Go BIG or go home. {a.k.a. The Tale of my first Quilt)

Last week when I shared the intersecting lines whole cloth quilt, I mentioned that it was not technically my first quilt.

Nope.  It was my second.  I began my first quilt (the one above) a year ago with a dream, a pin (of the Pinterest kind), and some fabric.  Forever ago, I mentioned that making a quilt was on my bucket list.  At the time, I didn't have a sewing machine but apparently my husband was listening (err, reading) because on the following birthday, he gave me the best sewing machine in the world.  The lady who sold it to us mentioned that free motion quilters love the vintage model that I now own--I nodded as if I knew what she meant and made a mental note to "google free motion quilting".

In all honesty, I thought making a quilt would be something I'd try later on--muuuch later.  Like retirement age.  But one fateful day, I came across a quilt on Pinterest that really piqued my  interest.  This quilt:

photo used with permission

Awesome quilt, right?  Yeah, I thought so, too--so armed with the inspiration, I moved forward.  It took a few weeks to choose the right fabric and I settled on Domestic Bliss by Liz Scott for Moda.  I used a layer cake, which, if you're unfamiliar with the term (as I was) is a stack of precut 10"x10" fabric squares from the coordinating fabric line.  It's a great way to showcase lots of fabrics that were made to coordinate.  (Just for your info: I bought the majority of my fabric from Donelle Fritz on Etsy and was very pleased with the service I received over two different orders.)

There were so many lessons learned along the way.  Now that I've made two quilts, I'm working on a post specifically about the what I've learned so far as a rookie quilter.  I thought there may be others who want to dip into the world of quilting and perhaps my noob's perspective could be helpful.  A lot of the advice I found on quilting came from seasoned professionals, and though extremely legit, there are some tidbits that could be gained from a beginner--for instance--don't feel the need to buy all of the things the quilters specifically suggest, like curved safety pins, because it may be overkill for your first quilt.

I am SO proud of the quilt that I made for Elliott's bed.  It's fun, colorful, and girly, and though very imperfect it's structurally sound and should last a long time.  As I quilted along, I'd think back on the pioneer women who did everything by hand from scraps of fabric from here and there and I felt so proud to be joining the many who have wrapped their children in blankets made with love.


Intersecting Lines Quilt

Like many days, today is a busy day, and though I have 3.5 million things on my to-do list, I'm using some coveted naptime--a.k.a. my 'freetime' unwisely to share a quilt.  I just feel like it and I don't want to let the feeling get away, you know?  I'm sure you do.

I made this quilt for a friend who recently welcomed her third son to her beautiful family.  Being the third boy, I know there's plenty of hand-me-downs to share, but certainly little baby Ridge (cool name, right?) could use a quilt that belongs only to him.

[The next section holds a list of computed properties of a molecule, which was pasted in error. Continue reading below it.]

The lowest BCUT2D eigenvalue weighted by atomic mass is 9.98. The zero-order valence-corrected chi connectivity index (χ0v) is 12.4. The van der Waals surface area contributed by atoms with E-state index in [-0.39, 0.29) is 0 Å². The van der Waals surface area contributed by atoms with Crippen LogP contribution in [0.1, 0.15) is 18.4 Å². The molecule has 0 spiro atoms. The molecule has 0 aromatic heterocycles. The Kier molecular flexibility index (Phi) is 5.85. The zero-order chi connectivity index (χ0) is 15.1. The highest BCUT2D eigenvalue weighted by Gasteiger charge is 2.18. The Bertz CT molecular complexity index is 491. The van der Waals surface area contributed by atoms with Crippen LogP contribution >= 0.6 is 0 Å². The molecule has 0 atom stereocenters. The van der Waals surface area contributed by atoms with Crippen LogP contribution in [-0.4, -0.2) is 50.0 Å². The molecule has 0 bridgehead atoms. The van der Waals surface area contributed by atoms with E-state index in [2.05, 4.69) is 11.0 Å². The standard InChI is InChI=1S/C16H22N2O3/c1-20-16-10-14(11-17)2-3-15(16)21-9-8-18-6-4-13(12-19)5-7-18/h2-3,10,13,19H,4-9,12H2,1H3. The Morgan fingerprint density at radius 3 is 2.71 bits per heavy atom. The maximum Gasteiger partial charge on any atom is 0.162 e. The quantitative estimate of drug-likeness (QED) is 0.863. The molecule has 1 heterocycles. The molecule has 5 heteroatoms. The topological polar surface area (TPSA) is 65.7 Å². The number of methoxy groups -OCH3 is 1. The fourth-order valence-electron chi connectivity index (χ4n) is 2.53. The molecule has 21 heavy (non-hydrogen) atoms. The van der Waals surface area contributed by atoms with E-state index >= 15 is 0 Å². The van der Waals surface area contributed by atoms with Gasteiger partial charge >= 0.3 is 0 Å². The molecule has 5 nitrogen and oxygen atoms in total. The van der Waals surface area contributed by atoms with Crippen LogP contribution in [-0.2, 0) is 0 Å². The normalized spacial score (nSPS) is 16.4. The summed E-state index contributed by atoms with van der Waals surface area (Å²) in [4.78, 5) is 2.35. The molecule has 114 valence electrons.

I wish I could say that this is an original idea--it's not.  I found this quilt on katie did and just knew I had to make one.  I love the idea of whole cloth quilts.  It's economical, fun to customize, time-friendly for moms of babies, and great practice for new quilters like me.  If you're new to quilting (like me) this is an excellent place to start.

The colors of nature provided the perfect palate for this cozy blanket.  Robin's egg blue, leafy green, and tree-bark brown worked together well for a masculine yet still baby-ish quilt.

The front of the quilt has a small square of Joel Dewberry faux bois fabric with the new baby's name embroidered into it.  The quilt was begging for just a bit of personalization; after all, it is rather plain otherwise.

The intersecting and imperfect lines of this quilt proved to be a great way to practice my quilting skills and a super-fun way to get aquainted with my new walking foot.  In case you were wondering, I fell head-over-heels-in-love with my walking foot.  It makes this teeny tiny clicking sound that's just so comforting as it marches along the fabric with ease and confidence.  Didn't know a sewing machine foot could have so much character, did you?

I haven't shared it yet, but this baby quilt is actually my second quilt.  Earlier this year, I completed a MASSIVE undertaking by making  a queen-sized quilt for Elliott's bedroom as my first.ever.quilt.  It's a chevron design made of half square triangles and I even learned the sacred art of free-motion-quilting (and consequently fell in love).  If you're thinking "boy, she's crazy for making a queen-sized quilt as her first", I wholeheartedly agree with you.  It was crazy, but sometimes diving in head-first is the way to go.  Maybe soon I'll share that finished quilt that has become so near and dear to my heart.

Much love,

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